Pugliaindifesa Culture When the favorite of Hollywood met the Soviet premier Khrushchev.

When the favorite of Hollywood met the Soviet premier Khrushchev.

When the favorite of Hollywood met the Soviet premier Khrushchev.

On September 19, 1959, Marilyn Monroe was preparing for a meeting with Soviet Prime Minister Nikita Khrushchev, spending the night in her bungalow at the Beverly Hills Hotel. The recent Golden Globe winner for her role in the comedy Only Girls in Jazz was not so thrilled to meet a man whose name meant almost nothing. It wasn’t until her studio told her that only two things turned Russians on, Coke and Marilyn Monroe, that curiosity and intrigue got the better of her. How could she now miss the chance to meet the Soviet premier? She was ordered to wear the tightest and sexiest dress. Some time later, she was quoted as saying that “Probably not much sex in Russia.”

It was the height of the Cold War, and just a few months earlier, Khrushchev famously uttered four words that alarmed the Americans. We will bury you. In order to regulate or smooth out hostilities, in particular because of the growing crisis over the fate of Berlin, President Eisenhower reluctantly invited Khrushchev to the Camp David summit. Khrushchev accepted this invitation and immediately added a Beatles tour of the United States to the program of his trip.

After landing at Andrews Air Force Base on September 15, Khrushchev visited the farm in Maryland, the Senate Foreign Relations Committee, and New York City, including the Empire State Building. He seemed completely unimpressed, commenting “If you’ve seen one skyscraper, you’ve seen them all.”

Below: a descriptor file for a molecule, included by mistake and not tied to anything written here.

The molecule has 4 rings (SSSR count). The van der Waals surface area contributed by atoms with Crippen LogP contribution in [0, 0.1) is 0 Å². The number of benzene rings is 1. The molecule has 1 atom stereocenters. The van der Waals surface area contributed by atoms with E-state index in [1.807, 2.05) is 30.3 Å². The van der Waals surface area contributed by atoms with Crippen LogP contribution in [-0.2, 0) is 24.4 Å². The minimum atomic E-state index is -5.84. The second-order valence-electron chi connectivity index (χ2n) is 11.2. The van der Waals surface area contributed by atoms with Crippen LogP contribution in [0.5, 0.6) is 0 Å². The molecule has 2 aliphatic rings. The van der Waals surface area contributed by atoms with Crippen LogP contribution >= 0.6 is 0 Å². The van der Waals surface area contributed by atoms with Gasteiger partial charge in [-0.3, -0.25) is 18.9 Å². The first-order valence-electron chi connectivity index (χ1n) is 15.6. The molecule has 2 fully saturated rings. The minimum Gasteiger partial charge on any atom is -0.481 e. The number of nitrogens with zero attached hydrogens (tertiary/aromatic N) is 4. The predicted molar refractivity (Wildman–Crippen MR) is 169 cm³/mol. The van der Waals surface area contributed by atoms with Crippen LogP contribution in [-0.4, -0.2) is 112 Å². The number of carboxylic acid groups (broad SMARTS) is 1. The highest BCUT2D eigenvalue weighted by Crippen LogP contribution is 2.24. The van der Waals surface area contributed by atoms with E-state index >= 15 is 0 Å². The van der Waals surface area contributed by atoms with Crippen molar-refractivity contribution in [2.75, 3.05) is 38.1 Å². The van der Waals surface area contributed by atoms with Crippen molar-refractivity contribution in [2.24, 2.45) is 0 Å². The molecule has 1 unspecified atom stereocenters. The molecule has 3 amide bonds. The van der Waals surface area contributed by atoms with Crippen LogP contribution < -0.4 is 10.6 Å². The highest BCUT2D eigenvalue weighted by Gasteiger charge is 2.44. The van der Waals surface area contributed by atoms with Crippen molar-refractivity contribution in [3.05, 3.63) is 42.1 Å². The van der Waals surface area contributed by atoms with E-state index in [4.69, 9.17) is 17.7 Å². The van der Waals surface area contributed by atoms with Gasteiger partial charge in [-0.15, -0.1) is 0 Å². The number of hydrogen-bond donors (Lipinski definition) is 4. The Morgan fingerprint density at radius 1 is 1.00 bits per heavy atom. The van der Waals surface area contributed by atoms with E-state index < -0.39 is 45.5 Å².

As Khrushchev’s road show continued, the hot-tempered prime minister found himself in Hollywood four days later, on a Saturday. He previously accepted an invitation to watch the filming of Can-Can at Twentieth Century Fox and dine with the stars. Will it improve his mood?

Khrushchev was greeted by Hollywood celebrities. Everyone from Elizabeth Taylor to Frank Sinatra competed for a spot on the 400 guest list. More importantly, the studio was on edge, desperately hoping and praying that Marilyn would arrive on time and in character. She was known for being always late and usually kept most people waiting. But Marilyn surprised everyone by arriving on time, in fact, she arrived early. The president of 20th Century Fox, Spyros Skouras, anxiously checked on Marilyn that she, as ordered, wore a tight, low-cut black dress to dazzle the Soviet premier. (It was not uncommon for stars to be told what to do. At the time, studios were “owned” by the stars, and sexism was widespread.)

When Khrushchev’s cortege arrived and all necessary precautions were taken, he sat at the head of the table during lunch in the studio. Marilyn sat at a table near the main table with film producers David Brown and Henry Fonda. From the breakfast room, she watched as Skouras and Khrushchev bantered in an awkward conversation about unemployment, American aid, and state monopoly (communism).